The steamers were known as fly-boats or express-boats and kept mainly on main-line long-distance routes. On the timetable, a trip from London (City Road Basin) to Birmingham (Fazeley Street Depot) would take around 54 hours. It was a non-stop service and the crew of four would change shifts along the route. The main drawback was the lack of carrying space on the boat due to the size of the engine and boiler. The boats picked up coke at preset points along their routes.
List of steamers built by Fellows Morton and Clayton
|Name||Construction type||Construction location||Construction date||Registration||Registration date||Engine||Boiler||Fate|
|Hecla||Wooden||Toll End, Tipton||1886||Birmingham 803||27 Mar 1892||W.H. and A.H Haines Ltd. Birmingham||Cochranes, Birkenhead||Dismantled November 1921|
|Queen||Wooden||Toll End, Tipton||1887||Wolverhampton 591||W.H. and A.H Haines Ltd. Birmingham||Cochranes, Birkenhead||Dismantled around 1910|
|Duchess||Wooden||Toll End, Tipton||1887||Birmingham 841||16 Feb 1893||Unknown||Unknown||Sold May 1893|
|Victoria||Wooden||Toll End, Tipton||1887||Birmingham 884||27 Oct 1893||Nettlefolds, Birmingham||J. Watt and Co, Birmingham||Dismantled July 1919|
|Phoenix||Wooden||Saltley by FMC||Dec 1893||Birmingham 886||1 Dec 1893||FMC||Danks, Oldbury||Dismantled Sep 1925|
|Speedwell||Wooden||Saltley by FMC||Mar 1894||Birmingham 892||20 Apr 1894||Nettlefolds, Birmingham||Cockranes, Birkenhead||Dismantled Sep 1925|
|Pirate||Wooden||Saltley by FMC||Jun 1894||Birmingham 900||16 Jun 1894||Nettlefolds, Birmingham||Fletchers, Derby||Sold Dec 1902|
|Duke||Wooden||Saltley by FMC||Mar 1895||Birmingham 930||29 Mar 1895||FMC||Cockranes, Birkenhead||Dismantled Jun 1923|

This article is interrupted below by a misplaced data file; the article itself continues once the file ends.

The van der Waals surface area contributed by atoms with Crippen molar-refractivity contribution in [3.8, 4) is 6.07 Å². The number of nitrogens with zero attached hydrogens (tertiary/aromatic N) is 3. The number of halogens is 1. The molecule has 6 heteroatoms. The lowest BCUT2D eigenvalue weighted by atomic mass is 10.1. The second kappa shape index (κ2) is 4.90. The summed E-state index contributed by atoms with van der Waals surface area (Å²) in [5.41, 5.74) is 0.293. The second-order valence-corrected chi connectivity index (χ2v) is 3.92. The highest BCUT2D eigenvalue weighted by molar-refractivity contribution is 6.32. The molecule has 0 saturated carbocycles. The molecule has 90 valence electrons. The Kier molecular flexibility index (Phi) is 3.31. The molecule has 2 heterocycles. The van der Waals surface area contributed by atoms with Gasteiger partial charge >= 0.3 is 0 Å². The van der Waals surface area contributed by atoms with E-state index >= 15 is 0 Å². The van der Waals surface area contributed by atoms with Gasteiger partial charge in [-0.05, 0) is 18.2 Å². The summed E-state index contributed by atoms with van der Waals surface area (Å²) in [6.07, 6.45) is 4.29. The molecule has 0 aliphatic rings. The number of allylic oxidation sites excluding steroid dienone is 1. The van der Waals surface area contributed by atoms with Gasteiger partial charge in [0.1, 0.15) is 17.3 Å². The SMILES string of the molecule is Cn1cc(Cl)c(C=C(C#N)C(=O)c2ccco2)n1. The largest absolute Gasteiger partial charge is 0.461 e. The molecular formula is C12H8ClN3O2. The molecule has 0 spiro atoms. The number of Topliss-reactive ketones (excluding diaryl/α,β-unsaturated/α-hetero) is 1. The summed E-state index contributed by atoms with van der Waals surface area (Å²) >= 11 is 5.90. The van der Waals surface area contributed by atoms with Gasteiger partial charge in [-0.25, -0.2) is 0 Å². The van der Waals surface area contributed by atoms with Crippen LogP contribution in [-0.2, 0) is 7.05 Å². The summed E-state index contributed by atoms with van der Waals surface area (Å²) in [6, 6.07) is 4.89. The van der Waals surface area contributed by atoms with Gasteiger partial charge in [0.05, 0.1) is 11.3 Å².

|Earl||Wooden||Saltley by FMC||Jun 1895||Birmingham 939||28 Jun 1895||FMC||Cockranes, Birkenhead||Sold Nov 1925|
|Princess||Iron Composite||Saltley by FMC||Jun 1896||Birmingham 959||12 Oct 1896||FMC||Cockranes, Birkenhead||Converted to motor boat Pilot Dec 1924|
|Countess||Iron Composite||Saltley by FMC||Jun 1897||Birmingham 987||1 Oct 1897||FMC||Burrells, Thetford||Converted to motor boat Captain July 1924|
|Marquis||Iron Composite||Saltley by FMC||Mar 1898||Birmingham 1002||18 Mar 1898||FMC||Fletchers, Derby||Converted to motor boat Jan 1925|
|Emperor||Iron Composite||Saltley by FMC||May 1898||Birmingham 1006||3 Jun 1898||FMC||Cochranes, Birkenhead||Converted to motor boat Apr 1917|
|Empress||Iron Composite||Saltley by FMC||May 1898||Birmingham 1009||16 Jul 1898||FMC||Cochranes, Birkenhead||Converted to motor boat Envoy Oct 1919|
|Prince||Iron Composite||Saltley by FMC||Oct 1898||Birmingham 1011||5 Oct 1898||FMC||Fletchers, Derby||Converted to motor boat Mar 1926|
|Baron||Iron Composite||Saltley by FMC||Nov 1898||Birmingham 1015||23 Dec 1898||Nettlefolds, Derby||Fletchers, Derby||Converted to motor boat Feb 1915|
|Baroness||Iron Composite||Saltley by FMC||Nov 1898||Birmingham 1020||24 Feb 1899||Nettlefolds, Derby||Fletchers, Derby||Converted to motor boat Briton May 1915|
|Sultan||Iron Composite||Saltley by FMC||Jun 1899||Birmingham 1034||7 Jul 1899||FMC||Danks, Oldbury||Converted to motor boat May 1924|
|Count||Iron Composite||Saltley by FMC||Jun 1899||Birmingham 1036||4 Aug 1899||FMC||Danks, Oldbury||Converted to motor boat Jul 1925|
|Colonel||Iron Composite||Saltley by FMC||Jun 1899||Birmingham 1040||27 Oct 1899||FMC||Danks, Oldbury||Converted to motor boat Sep 1924|
|The King||Iron Composite||Saltley by FMC||Feb 1905||Birmingham 1152||5 May 1905||FMC||John Thompson & Co. Ltd. Wolverhampton||Converted to motor boat Jun 1925|
|Admiral||Iron Composite||Saltley by FMC||Sep 1905||Birmingham 1157||29 Sep 1905||FMC||John Thompson & Co. Ltd. Wolverhampton||Converted to motor boat Jun 1924|
|General||Iron Composite||Saltley by FMC||Nov 1907||Birmingham 1192||29 Nov 1907||FMC||John Thompson & Co. Ltd. Wolverhampton||Converted to motor boat May 1925|
|Monarch||Iron Composite||Saltley by FMC||Apr 1908||Birmingham 1201||22 May 1908||FMC||John Thompson & Co. Ltd. Wolverhampton||Converted to motor boat Jan 1925|